What happens when you use CRISPR to give hybrid catfish an alligator gene?

US aquaculture’s first forays into gene-edited catfish have produced fish that appear to be more resistance to disease – but the tech could face a long road before achieving regulatory approval.

The Fish Site
by The Fish Site
23 January 2023, at 7:32am
person holding a catfish and two catfish
Researchers are exploring the potential benefits of genetic engineering

Baofeng Su holds a catfish. The second image shows a transgenic catfish (above) with a sibling that has not undergone gene editing. © MIT Technology Review

Millions of fish are farmed in the US every year, but many of them die from infections. In theory, genetically engineering fish with genes that protect them from disease could reduce waste and help limit the environmental impact of aquaculture. A team of scientists have attempted to do just that – by inserting an alligator gene into the genomes of catfish.

Americans go through a lot of catfish. In 2021, catfish farms in the US produced 307 million pounds (139 million kilogram) of the fish. “On a per-pound basis, anywhere from 60 to 70 percent of US aquaculture is … catfish production,” says Rex Dunham, who works on the genetic improvement of catfish at Auburn University in Alabama.

But catfish farming is also a great breeding ground for infections. From the time farmed fish are newly hatched to the time they are harvested, around 40 percent of the animals worldwide die from various diseases, says Dunham.

Could the new genetic modification help?

The alligator gene, which Dunham’s research turned up as a potential answer, codes for a protein called cathelicidin. The protein is antimicrobial, says Dunham—it’s thought to help protect alligators from developing infections in the wounds they sustain during their aggressive fights with each other. Dunham wondered whether animals who have the gene artificially inserted into their genomes might be more resistant to diseases.

female alligator
Female alligator near her nest

Alligators produce the protein cathelicidin, a compound with antimicrobial properties © International Crocodilian Farmers Association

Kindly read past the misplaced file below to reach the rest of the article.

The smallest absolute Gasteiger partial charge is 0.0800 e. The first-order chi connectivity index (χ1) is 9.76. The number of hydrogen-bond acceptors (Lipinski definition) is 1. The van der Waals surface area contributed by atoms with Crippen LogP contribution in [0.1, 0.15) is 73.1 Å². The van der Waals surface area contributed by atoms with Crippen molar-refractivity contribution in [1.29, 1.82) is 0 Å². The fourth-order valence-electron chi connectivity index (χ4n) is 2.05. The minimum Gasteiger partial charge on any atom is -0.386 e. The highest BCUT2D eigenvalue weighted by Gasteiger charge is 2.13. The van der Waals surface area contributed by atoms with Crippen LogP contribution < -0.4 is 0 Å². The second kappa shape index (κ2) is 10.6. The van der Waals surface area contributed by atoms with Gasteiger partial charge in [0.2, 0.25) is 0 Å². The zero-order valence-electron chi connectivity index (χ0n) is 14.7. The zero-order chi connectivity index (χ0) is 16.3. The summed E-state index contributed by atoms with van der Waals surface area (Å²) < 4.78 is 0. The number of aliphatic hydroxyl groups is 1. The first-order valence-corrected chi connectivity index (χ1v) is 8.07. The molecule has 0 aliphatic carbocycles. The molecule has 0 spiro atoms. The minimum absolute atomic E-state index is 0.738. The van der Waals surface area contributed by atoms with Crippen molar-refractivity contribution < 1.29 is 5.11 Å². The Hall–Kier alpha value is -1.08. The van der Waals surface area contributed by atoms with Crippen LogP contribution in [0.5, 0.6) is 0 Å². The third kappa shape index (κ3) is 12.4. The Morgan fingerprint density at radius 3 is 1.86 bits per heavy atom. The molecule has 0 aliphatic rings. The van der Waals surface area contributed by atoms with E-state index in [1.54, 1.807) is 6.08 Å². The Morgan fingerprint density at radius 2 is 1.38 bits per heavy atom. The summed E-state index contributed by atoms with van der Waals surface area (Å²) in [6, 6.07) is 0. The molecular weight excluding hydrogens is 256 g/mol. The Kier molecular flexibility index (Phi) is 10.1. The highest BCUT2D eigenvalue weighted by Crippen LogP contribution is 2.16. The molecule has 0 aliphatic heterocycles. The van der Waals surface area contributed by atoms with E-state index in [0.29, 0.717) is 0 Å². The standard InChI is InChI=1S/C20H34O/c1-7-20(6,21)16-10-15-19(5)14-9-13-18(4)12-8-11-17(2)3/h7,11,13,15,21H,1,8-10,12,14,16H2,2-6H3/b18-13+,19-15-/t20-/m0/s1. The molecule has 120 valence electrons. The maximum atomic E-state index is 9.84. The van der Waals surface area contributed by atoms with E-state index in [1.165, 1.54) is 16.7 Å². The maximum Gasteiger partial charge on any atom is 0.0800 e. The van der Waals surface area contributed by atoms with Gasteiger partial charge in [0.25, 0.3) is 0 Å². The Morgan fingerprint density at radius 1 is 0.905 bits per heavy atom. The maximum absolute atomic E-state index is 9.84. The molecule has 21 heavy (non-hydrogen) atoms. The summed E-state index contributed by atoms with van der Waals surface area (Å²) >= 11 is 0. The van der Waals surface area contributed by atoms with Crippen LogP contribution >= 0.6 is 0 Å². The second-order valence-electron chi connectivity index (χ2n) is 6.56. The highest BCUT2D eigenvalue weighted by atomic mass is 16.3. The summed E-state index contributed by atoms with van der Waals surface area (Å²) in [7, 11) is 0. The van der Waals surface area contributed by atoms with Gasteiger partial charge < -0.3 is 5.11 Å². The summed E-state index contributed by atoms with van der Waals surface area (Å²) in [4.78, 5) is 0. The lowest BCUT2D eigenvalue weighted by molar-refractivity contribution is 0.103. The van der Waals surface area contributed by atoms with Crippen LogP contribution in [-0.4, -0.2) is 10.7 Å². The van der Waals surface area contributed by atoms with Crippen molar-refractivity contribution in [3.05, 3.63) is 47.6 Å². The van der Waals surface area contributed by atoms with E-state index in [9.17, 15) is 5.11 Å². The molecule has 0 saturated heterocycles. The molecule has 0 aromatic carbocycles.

Dunham and his colleagues also wanted to go a step further and ensure that the resulting transgenic fish couldn’t reproduce. That’s because genetically modified animals have the potential to disrupt their surrounding ecosystems should they escape from farms, outcompeting their wild counterparts for food and habitat.

Transgenic survivors

Dunham, Baofeng Su (also at Auburn University), and their colleagues used the gene-editing tool CRISPR to insert the alligator gene for cathelicidin into the part of the genome that codes for an important reproductive hormone, “to try to kill two birds with one stone,” says Dunham. Without the hormone, fish are unable to spawn.

The resulting fish do seem to be more resistant to infections. When the researchers put two different types of disease-causing bacteria in water tanks, they found that gene-edited fish were much more likely to survive than their counterparts that had not undergone gene editing. Depending on the infection, “the survival rate of the cathelicidin transgenic fish was between two- and five-fold higher,” says Dunham.

The transgenic fish are also sterile and can’t reproduce unless they are injected with reproductive hormones, say the researchers, who published their findings online at the preprint server bioRxiv. The paper has not yet been peer-reviewed.

catfish fingerlings
Catfish fingerlings

The gene-edited fish appear to be more resistant to infections

“When I first [heard about the study], I thought: what on earth? Who would have thought to do this? And why would they?” says Greg Lutz at Louisiana State University, who has been researching the role of genetics in aquaculture for decades. But Lutz thinks the work has promise—disease resistance can have a big impact on the amount of waste generated by fish farms and reducing this waste has long been a goal of gene editing in farmed animals, he says.

Farming fish that are resistant to disease will require fewer resources and produce less waste overall, he says. Though Lutz is positive about the research, he isn’t convinced that the CRISPR catfish represent the future of aquaculture. The gene-editing procedure used by the team is fiddly, and it would probably need to be done for each round of fish spawning for the hybrid catfish commonly used in fish farming. “It’s just too difficult to produce enough of these fish to get a viable, genetically healthy line going,” he says.

Ready to eat?

The Auburn scientists hope to eventually get their transgenic catfish approved so that it can be sold and eaten. But that could be a long process.

Only one other type of genetically engineered fish has received approval in the US. In 2021, AquAdvantage salmon finally entered the US market—26 years after the company behind the fish, AquaBounty, first applied for approval from the Food and Drug Administration. The salmon have an extra gene—taken from the genome of another type of salmon—that makes them grow much bigger than they otherwise would.

Suppose the catfish are eventually approved for sale. Would anyone eat them? Su and Dunham think so. Once the fish are cooked, the protein made by the alligator gene will lose its biological activity, so it is unlikely to have any consequences for the person eating the fish, says Su. At any rate, plenty of people already eat alligator meat, he adds. “I would eat it in a heartbeat,” says Dunham.

But Lutz points out that others might not be comfortable with the idea of eating a catfish with an alligator gene. “I’m sure you’ll have people that fully expect that catfish to have a big, long mouth with pointy teeth to bite them,” he says.